Newspaper Archive of
Mercer Island Reporter
Mercer Island, Washington
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September 2, 1998     Mercer Island Reporter
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September 2, 1998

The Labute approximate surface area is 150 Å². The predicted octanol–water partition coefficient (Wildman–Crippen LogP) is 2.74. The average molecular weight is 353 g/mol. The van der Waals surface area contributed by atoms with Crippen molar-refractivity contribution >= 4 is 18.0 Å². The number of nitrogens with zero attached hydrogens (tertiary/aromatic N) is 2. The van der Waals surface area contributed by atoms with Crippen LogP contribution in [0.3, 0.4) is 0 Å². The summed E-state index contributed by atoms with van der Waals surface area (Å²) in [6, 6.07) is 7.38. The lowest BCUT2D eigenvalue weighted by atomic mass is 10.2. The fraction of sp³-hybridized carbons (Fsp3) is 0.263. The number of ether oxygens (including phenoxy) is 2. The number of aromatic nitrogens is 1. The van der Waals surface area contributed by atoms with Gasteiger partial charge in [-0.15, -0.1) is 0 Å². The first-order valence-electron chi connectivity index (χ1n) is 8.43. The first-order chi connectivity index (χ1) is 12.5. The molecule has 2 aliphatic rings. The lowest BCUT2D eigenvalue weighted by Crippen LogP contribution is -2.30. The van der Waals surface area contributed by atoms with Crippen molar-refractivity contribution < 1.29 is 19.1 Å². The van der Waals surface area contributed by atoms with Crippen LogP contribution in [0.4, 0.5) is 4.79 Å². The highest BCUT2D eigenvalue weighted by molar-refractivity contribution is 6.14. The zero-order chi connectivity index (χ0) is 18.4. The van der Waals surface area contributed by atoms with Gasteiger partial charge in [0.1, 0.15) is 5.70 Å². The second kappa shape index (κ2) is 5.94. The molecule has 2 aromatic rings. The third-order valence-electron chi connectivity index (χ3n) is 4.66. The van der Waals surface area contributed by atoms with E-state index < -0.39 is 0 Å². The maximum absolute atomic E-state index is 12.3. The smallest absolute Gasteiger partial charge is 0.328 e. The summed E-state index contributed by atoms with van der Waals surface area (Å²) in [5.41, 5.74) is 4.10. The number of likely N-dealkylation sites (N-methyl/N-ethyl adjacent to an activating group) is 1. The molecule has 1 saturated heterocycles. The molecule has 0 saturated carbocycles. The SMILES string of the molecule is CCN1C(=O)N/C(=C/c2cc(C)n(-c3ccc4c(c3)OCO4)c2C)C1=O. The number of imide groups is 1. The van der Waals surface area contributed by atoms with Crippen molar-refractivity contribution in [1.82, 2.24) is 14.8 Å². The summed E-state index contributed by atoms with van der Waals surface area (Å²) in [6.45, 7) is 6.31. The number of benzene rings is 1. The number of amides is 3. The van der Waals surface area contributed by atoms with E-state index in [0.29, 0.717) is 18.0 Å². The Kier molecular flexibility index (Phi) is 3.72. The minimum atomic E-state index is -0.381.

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M 15:38) David Friedman/Reporter file photo Katie Cunha will likely be remembered as one of the best tennis players in state history, winning the last two Class 3A state singles tennis tour— nament titles after finishing fifth in the tournament as a freshman. ‘It’s really cool we have a lot of athletes that have played all four years on varsity. You have to be pretty good to play all four years, is really good.’ especially at Mercer Island, where every sport «- Diana Chamberlain By Ethan Fowler Mercer Island Reporter . Matt Brashears/Reporter file photo Jane Humphries has been a" rock solid leader for the six—time defending state champion girls swim team, as well as the water polo team. V+ TIGHT-KNIT CREW Rowing is a family affair for Peschels ‘petitively with them as part of the Mount Baker Crew’s master’s team. By Ethan Fowler Mercer Island Reporter “I can’t believe he hasn’t graduated yet, it seems like he ’s been dominating the high school ranks forever. ' “She is a junior? way. thought for sure wouldn’t ever have to worry about guarding her again. can’t believe she’s still got a year left in high school. That really bites. “These guys are too good to be sopho- mores. There’s no way these guys have two years left in high school.” These are familiar refrains that oppos- ing coaches, players, fans and reporters have made about Mercerlsland High School’s Class of 1999 for the past three to four years. The surprise and disappoint- ment echoed in the quotes underline the ' amazing athletic ability of this year’s se— nior class. Ever since arriving at Mil-IS as freshmen in 1995, the Class of 1999 has made an impression for its athleticism, talent, and skills, no matter the sport or the outcome of the game. In most years, there are a few sports standouts in a class; with the Class of ’99, there are many. » From Katie Cunha and Nick Rainey in tennis, to Elliott Prasse-Freeman and Lexie Richards in basket- ball, to Emily Odegard and Katie—Jay Scott in girls soc- cer, to Jane Humphries and Timmy Chung in swimming, to Colin‘Lake and Jeff Pattison in lacrosse and to Kelsey Ternes and Brandon Curfew in track, the Class of 1999 has left its mark not only in athletic skills, but also in leadership and camaraderie. “I’ve been saying for two years that this is one of the best classes,” Mercer Island C(yAthletic Director Scott Florsheim said. “We have 21 sports here and out of 81086.21, Sppns._we’v,e hadthese guys dom- inate 15.’They’ve taken their talent and wOrked' hard to reach their potential and ' they just have more athletes in their class that want to get to an elite level. Individually, they’ve gone out to be the best they can be - it’s an extremely talented class.” “They started their careers very early and are very committed to being success— ful,” 31—year MIHS boys basketball coach Ed Pepple said. “The‘kids'seem to gen— uinely like each other and they seem will— ing to share the credit, the glory and every— thing else — very team-oriented group. There’s no question that Mercer Island High School and Coach Pepple, in partic— ular, will miss them very much when they graduate.” ‘ THE CLASS OF ’99 helped lead their respective teams to a school-record four state titles their sophomore year and five state crowns and seven Kingco 3A Seniors striving for continued success Conference championships last season. Their contributions are some of the great- est in three of the school’s most success— ful sports: tennis, swimming and basketball. Cunha has won two Class 3A tennis singles titles, and Rainey finished second in the singles tournament his sophomore year after winning doubles his freshman sea- son. In swimming, HUmphries was fourth in the ZOO—yard freestyle her sophomore year and came back last year to finish sec- ond. Chung won both the 200 individual medley and 100 backstroke state titles last year after coming in third and fourth in the events his sophomore season. Prasse— Freeman was the only sophomore who started in the Class 3A state championship game, and Richards has led the girls bas- ketball team in scoring the past two seasons, including finishing with a Kingco—high 19.2 average last season. But the main reason for the Class of 1999’s amazing success is its ability to not only dominate the established Mercer Island dynasties, but to substantially raise the level of play in almost all the sports offered at the four~year high school. Pitching ace Scott Robertson pumped enthusiasm and « interest into a baseball pro- gram that had never won a league title. Lake led the boys lacrosse team in goals scored the past two years. set the table since she was These are just a few of the top Mercer Island High School athletes who made significant strides on varsity teams in var— ious sports since they were freshman and sophomores. WITH ALL THE great athletes who have worn the Islanders’ maroon and white jersey over the years, though, why is this class so spectacular? Some believe their class has been lucky to haveall the athletic tal- But many others believe the success of the Class of ’99 stems from their unity. “It’s really cool we have a lot of ath— letes that have played all four years on varsity,” Chamberlain said. “You have to ‘be pretty good to play all four years, es pecially at Mercer Island, where every sport is really good.” “Everybody looks out for each other; we’re like a big family,” Scott said. “We are really tight; everybody knows everybody. Any problems that happen Within our grade are resolved quickly.” Another reason for their success comes from the support of the Mercer Island com- munity. Boys basketball games are often sold ‘ out and many in the community travel to road games, meets or matches in large numbers to show their support and pride. Please see Seniors on B2 And Diana Chamberlain 'i a freshman for the volley- ‘ ball team’s pursuit of the“ post-season. . Matt Brashears/Reporter file photo 1 Colin Lake has been a scoring machine for the boys lacrosse: eat it has and: Consider it a: merely a fluke; * ' team, tallying 87 goals the last two years. \- Elliott Prasse—Freernan has been the emotional leader for the“. boys basketball program since making the team as a freshman. If a Rainrunners * _, ,~ take Sthin relay I i f By Ethan Fowler Mercer Island Reporter ’ i 'u it. Mat Brashears/Reporter file photo a“. ’ -. It wasn’t the" challenge of running atfall ‘ items —— pitch black, morning sunrise or peak ,‘ heat ‘——‘that brOught Mercer Island’s Team Rainrunners back'to the grueling Hood'to Coast event. thelargest relay running eventin‘ ‘ g the world, held over the weekend in Oregon. . “Whatattracted me torowing was I seeing my kids have a'good time do- ing it,” said Dale Pesehel, who has been the vice president of The Citicorp ' Private Bank in Seattle for the past “ 3 0t many parents get to oom- ' pete with their children after r they reach high school. Usually 2 as their kids get older and stronger in sports, parents’ opportunity to play with their children in,ath1etics either diminishes severely or disappears completely. . But Dale Peschel isn’t like a lot of parents. In fact, the Mercer Islander is still competing and participating with his sons. He started rowing in 1993 and has taken it seriously for ' the last 18 months. After watching his sons, Jamie and Curtis, practice 17 years. “I’m an athletic person, so I thought I’d give it a try, and since then, I’ve found there’s a wonderful zen quality to rowing. It’s a marvelous way to disconnect from all else. “To me, it doesn’t matter whether the lake is glassy smooth or gray and rough,” said the 6-foOt-2, l60-pound Peschel, who recently placed fourth in two races at» the prestigious Nike World Masters Games. “I’ve, seen sunrises, Nor was it'the factthey were the defending 5 mixed submasters ‘304and:over division cham- pions. Nor was it” the opportunity to partakemf a 2:30 am. breakfast ata Portland bar more known for its body-piercings thanits food. The reason Mercer Island’s Doug MacLean. Ted Coulson, Dallas Otter. Kathy Govier, ‘ Cindy Fellows and Marty Wall, along with Mercer Island High School grad Gary Gills and = ,, off-Islanders Lora Brown, Karin Gonclaves, Liz Sledsc‘her, LizStahl and Tony Williams, . ran the grueling course for the fourth straight year was because of their unique camaraderie. ‘ ‘ r ‘ ' n Mount Rainier and the leaves chang- ing color and it’s ‘a marvelous expe- at home continuously on theer'g (row— ing machine) as part of their training, the 51-year-old Peschel decided he wanted to row recreationally and com- ‘ , ‘- Matti earn/Mércer .‘ le Peschel all row crew competitively. slander father and e Mount Baker Rowing and Sailing centerfsfcrew house. please see Runners 0,1333 .._ L ,_ Left to right: Curtis, Jamie, and Da his two sons are pictured here in th Please see Rowing family onBZ